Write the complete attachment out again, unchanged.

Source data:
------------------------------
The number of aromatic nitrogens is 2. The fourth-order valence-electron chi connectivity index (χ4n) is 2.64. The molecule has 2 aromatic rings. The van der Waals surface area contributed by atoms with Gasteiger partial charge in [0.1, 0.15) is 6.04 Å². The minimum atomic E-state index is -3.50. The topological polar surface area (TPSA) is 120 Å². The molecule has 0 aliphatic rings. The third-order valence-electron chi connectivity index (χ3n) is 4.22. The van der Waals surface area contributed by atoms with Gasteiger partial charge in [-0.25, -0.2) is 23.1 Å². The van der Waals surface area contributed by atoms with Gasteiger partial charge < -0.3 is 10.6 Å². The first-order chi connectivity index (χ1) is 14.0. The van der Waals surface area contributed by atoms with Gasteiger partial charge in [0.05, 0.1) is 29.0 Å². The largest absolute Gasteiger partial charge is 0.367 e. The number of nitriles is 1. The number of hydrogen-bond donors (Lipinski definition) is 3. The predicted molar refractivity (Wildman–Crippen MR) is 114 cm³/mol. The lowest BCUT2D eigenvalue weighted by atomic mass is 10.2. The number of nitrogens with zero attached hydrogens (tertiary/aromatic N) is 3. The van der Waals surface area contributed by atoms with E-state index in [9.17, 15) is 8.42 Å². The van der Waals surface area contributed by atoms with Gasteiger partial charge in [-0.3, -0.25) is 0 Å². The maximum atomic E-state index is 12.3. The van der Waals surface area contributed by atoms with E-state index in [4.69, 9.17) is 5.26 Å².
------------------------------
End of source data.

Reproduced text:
The number of aromatic nitrogens is 2. The fourth-order valence-electron chi connectivity index (χ4n) is 2.64. The molecule has 2 aromatic rings. The van der Waals surface area contributed by atoms with Gasteiger partial charge in [0.1, 0.15) is 6.04 Å². The minimum atomic E-state index is -3.50. The topological polar surface area (TPSA) is 120 Å². The molecule has 0 aliphatic rings. The third-order valence-electron chi connectivity index (χ3n) is 4.22. The van der Waals surface area contributed by atoms with Gasteiger partial charge in [-0.25, -0.2) is 23.1 Å². The van der Waals surface area contributed by atoms with Gasteiger partial charge < -0.3 is 10.6 Å². The first-order chi connectivity index (χ1) is 14.0. The van der Waals surface area contributed by atoms with Gasteiger partial charge in [0.05, 0.1) is 29.0 Å². The largest absolute Gasteiger partial charge is 0.367 e. The number of nitriles is 1. The number of hydrogen-bond donors (Lipinski definition) is 3. The predicted molar refractivity (Wildman–Crippen MR) is 114 cm³/mol. The lowest BCUT2D eigenvalue weighted by atomic mass is 10.2. The number of nitrogens with zero attached hydrogens (tertiary/aromatic N) is 3. The van der Waals surface area contributed by atoms with E-state index in [9.17, 15) is 8.42 Å². The van der Waals surface area contributed by atoms with Gasteiger partial charge in [-0.3, -0.25) is 0 Å². The maximum atomic E-state index is 12.3. The van der Waals surface area contributed by atoms with E-state index in [4.69, 9.17) is 5.26 Å².